between countries in terms of maternal deaths. This reflects the inequalities
in access to health services, and sheds the light on the gap between rich and
poor. Almost all maternal deaths (99%) occur in developing countries half of
them occur in sub-Saharan Africa and almost one third occur in South Asia (Patton
et al. 2099).

            On average, women in developing countries
tend to have many more pregnancies than women in developed countries hence
their risk of death due to pregnancy and childbirth complications is higher. For
example, in fragile states, the risk is 1 in 54; showing the consequences from
breakdowns in health systems. In Ghana in particular, according to (Kyei-Nimakoh
et al. 2016) the major maternal health challenges include: difficulties in
tracking of maternal deaths; midwifery workforce crisis; challenges in community-based
health services; poor transport and emergency response; and low skilled
attendance at birth. This has led to a slow progress towards reaching the MDG
target and therefore a MDG Acceleration Framework was initiated in 2010, by the
United Nations Development Programme and other United Nations’ agencies. This
program provides a systematic approach for countries not reaching the MDG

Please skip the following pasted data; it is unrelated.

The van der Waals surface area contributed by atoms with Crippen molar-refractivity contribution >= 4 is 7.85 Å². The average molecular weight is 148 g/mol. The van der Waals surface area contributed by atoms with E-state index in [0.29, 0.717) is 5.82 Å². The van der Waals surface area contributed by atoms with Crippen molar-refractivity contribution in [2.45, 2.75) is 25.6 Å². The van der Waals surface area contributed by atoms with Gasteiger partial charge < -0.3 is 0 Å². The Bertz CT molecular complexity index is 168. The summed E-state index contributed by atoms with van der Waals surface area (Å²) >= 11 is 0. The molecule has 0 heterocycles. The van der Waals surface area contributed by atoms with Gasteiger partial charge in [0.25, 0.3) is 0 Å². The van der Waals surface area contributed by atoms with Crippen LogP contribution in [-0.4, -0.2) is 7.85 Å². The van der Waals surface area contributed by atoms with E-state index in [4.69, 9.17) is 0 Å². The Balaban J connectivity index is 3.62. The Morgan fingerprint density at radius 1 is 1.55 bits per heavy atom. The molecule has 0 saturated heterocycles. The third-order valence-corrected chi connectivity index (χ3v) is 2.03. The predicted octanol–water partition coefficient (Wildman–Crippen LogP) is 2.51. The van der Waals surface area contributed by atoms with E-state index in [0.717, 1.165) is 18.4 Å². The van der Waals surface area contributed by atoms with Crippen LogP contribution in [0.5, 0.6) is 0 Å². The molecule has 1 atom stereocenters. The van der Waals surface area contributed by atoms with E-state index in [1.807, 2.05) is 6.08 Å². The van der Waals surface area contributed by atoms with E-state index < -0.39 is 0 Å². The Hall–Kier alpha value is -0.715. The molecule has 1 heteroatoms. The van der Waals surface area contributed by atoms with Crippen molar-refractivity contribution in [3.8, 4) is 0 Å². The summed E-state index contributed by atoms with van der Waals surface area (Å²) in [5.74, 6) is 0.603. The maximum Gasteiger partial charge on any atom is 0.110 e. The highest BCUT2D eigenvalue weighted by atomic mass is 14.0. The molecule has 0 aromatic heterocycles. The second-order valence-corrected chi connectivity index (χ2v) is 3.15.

targets to pinpoint possible causes for the delay and identify tailored
solutions to fasten the progress (Kyei-Nimakoh et al. 2016).

            Moreover, one of the emerging
challenges in maternal mortality is the rising of the late maternal mortality
occurring more than 42 days, but less than one year following the pregnancy
termination. A phenomenon known to be part of the “obstetric transition” as
health systems are improving and are better able to handle immediate childbirth
complications and hence averting death within the first 48 hours, but not late
maternal sequelae (Souza et al. 2014). This trend has been observed in several
counties like Mexico and accounting for 15% of the overall maternal deaths
there (Souza et al. 2014). This highlights the importance of further analyses
of trends in maternal mortality between 1990 to 2015 to ensure accurate
documentation to identify shifting dynamics in maternal health.

Part 3: Innovations